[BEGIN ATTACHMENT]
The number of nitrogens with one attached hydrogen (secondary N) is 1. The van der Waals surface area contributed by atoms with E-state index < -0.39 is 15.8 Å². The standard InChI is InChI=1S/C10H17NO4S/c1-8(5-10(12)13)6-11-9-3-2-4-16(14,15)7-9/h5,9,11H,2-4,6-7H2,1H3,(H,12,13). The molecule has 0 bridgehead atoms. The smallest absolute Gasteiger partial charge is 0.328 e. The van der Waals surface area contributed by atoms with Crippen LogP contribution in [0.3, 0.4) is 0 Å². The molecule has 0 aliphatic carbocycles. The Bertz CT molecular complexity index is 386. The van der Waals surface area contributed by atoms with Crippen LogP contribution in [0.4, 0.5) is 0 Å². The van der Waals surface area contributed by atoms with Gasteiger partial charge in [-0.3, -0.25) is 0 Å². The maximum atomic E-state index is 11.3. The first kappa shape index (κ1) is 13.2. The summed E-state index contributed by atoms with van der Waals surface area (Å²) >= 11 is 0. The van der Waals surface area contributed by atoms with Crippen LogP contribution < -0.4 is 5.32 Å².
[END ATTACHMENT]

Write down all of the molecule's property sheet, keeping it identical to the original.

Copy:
The number of nitrogens with one attached hydrogen (secondary N) is 1. The van der Waals surface area contributed by atoms with E-state index < -0.39 is 15.8 Å². The standard InChI is InChI=1S/C10H17NO4S/c1-8(5-10(12)13)6-11-9-3-2-4-16(14,15)7-9/h5,9,11H,2-4,6-7H2,1H3,(H,12,13). The molecule has 0 bridgehead atoms. The smallest absolute Gasteiger partial charge is 0.328 e. The van der Waals surface area contributed by atoms with Crippen LogP contribution in [0.3, 0.4) is 0 Å². The molecule has 0 aliphatic carbocycles. The Bertz CT molecular complexity index is 386. The van der Waals surface area contributed by atoms with Crippen LogP contribution in [0.4, 0.5) is 0 Å². The van der Waals surface area contributed by atoms with Gasteiger partial charge in [-0.3, -0.25) is 0 Å². The maximum atomic E-state index is 11.3. The first kappa shape index (κ1) is 13.2. The summed E-state index contributed by atoms with van der Waals surface area (Å²) >= 11 is 0. The van der Waals surface area contributed by atoms with Crippen LogP contribution < -0.4 is 5.32 Å².